A haunting, compelling story that was almost undone by a few superfluous, cringe-inducing chapters at the end that would make Nicholas Sparks and Mitc...moreA haunting, compelling story that was almost undone by a few superfluous, cringe-inducing chapters at the end that would make Nicholas Sparks and Mitch Albom proud. This was an imperfect novel, for sure, but still one that broached a subject that should be explored more, and brought to life events that were tragically swept under a rug. Like many other reviewers, I wanted more Sarah and less Julia. At one point, Julia's boss tells her re: her story, "But you forgot a couple of things. The cops. The French cops." Julia responds, "He was right, of course. It had never entered my head." I wondered if perhaps that was exchange Tatiana de Rosnay had had with her own boss because I was curious about the cops too, but unfortunately, there is no mention beyond that.
Despite its unevenness, Sarah's Key is worth a read and shows with terrifying detail some of the atrocities that occurred in 1942.
This is a really sweet book. It skews toward the younger end of the YA spectrum, with its first kisses and stolen glances, but there's a charm and inn...moreThis is a really sweet book. It skews toward the younger end of the YA spectrum, with its first kisses and stolen glances, but there's a charm and innocence to it that's really refreshing. It's hard to believe that Belly, the narrator of this book, is the same age as Frankie Spinelli, the narrator of the excellent Saving Francesca. It’s like comparing the high school experience of Grease to that of My So-Called Life -- but the light, airy tone of this book is perfect for its summer setting.
This book reminds me of a more grown up version of The Baby-Sitter’s Club Summer Specials that I used to read as a kid. Jenny Han nails the setting perfectly. You can picture the weathered beach house and the smells and sounds of the beach. Belly is just a bit too childlike for me. Her voice seems the same whether it is in the present (at 15 years old) or in flashbacks (at 10 years old). Nonetheless, this is a great book to get you in the summer mindset.
Shakespeare gave us Puck, Oberon, Titania. Julie Kagawa gives us... Machina. This is A Midsummer Night's Terminator: Rise of the Machines. The story d...moreShakespeare gave us Puck, Oberon, Titania. Julie Kagawa gives us... Machina. This is A Midsummer Night's Terminator: Rise of the Machines. The story doesn't even get going until halfway through the book and the first 50% is painful. It's a good thing my annual pass to Disneyland expired otherwise I'd drop kick Tinkerbell on sight. However, the story does pick up and there are flashes of mediocrity. I gave it an extra star for reminding me of Captain EO. (less)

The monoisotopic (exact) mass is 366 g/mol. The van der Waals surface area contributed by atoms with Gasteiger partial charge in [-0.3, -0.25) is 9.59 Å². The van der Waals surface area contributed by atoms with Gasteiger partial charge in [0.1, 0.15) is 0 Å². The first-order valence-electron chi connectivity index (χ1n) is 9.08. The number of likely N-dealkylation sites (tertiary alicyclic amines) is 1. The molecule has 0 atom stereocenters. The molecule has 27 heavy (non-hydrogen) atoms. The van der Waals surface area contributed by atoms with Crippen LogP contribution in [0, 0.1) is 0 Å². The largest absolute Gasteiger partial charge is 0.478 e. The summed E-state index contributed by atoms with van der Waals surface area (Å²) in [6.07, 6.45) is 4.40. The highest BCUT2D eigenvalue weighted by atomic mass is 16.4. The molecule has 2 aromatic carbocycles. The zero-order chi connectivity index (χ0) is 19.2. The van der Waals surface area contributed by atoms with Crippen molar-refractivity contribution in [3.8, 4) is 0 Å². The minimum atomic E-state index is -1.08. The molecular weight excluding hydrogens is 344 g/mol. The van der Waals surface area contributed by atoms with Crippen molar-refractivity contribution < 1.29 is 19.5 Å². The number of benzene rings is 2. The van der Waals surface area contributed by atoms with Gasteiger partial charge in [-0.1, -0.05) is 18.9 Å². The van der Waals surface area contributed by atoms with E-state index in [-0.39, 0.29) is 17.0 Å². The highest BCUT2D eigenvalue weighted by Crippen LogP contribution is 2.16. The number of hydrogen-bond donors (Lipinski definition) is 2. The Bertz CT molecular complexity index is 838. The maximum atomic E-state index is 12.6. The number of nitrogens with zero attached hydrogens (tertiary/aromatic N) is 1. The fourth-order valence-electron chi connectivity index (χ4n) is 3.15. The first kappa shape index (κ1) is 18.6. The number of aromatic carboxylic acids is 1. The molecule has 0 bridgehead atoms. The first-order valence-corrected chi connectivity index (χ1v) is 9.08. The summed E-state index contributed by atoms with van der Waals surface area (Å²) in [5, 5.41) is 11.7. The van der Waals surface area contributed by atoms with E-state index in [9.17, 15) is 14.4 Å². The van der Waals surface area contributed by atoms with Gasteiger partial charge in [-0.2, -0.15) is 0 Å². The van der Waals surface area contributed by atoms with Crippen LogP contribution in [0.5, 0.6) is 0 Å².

I finally understand what nerdboys felt towards George Lucas after the release of Episode 1. In fact, I'd rather Francine Pascal had written about Jar...moreI finally understand what nerdboys felt towards George Lucas after the release of Episode 1. In fact, I'd rather Francine Pascal had written about Jar Jar Binks than this. But here's the thing -- I still would've read it. Sweet Valley High is...was such a fond childhood memory for me that no amount of 1 or 2 star reviews would've deterred me from getting it right when it came out. And I'm sure a lot of other people feel the same way. Maybe because I read SVH when I was so impressionable and young (and re-read and re-read them because my mom would only buy me 2 books at a time), I remember so many aspects and details of the characters and the plots. The problem is, I don't think Francine Pascal does.
Sweet Valley Confidential Elizabeth and Jessica are Wakefields in name and matching gold lavaliere necklace only. The characters are unidentifiable, even when accounting for the 10 year lapse since Sweet Valley High. While reading this book, the thought that kept coming up was, Who ARE these people?! And despite Ms. Pascal's references to Beyonce, Justin Timberlake, Facebook, AND Twitter, it felt dated and contrived, like when my mom started talking about Facebook after seeing the Time Magazine article last year and acted like it was the coolest, newest thing ever. After the Twitter reference, I thought, No Tumblr??
Bottom line: This book is for diehard Sweet Valley High fans only. It won't make fans of people unfamiliar with the books and it won't treat well the people who so lovingly kept SVH alive all these years.
Update (1 hour after finishing the book): I now have a paralyzing fear that Ann M. Martin is going to write an update to Baby Sitter's Club where it's revealed that Kristy molested all the kids on Kristy's Krushers.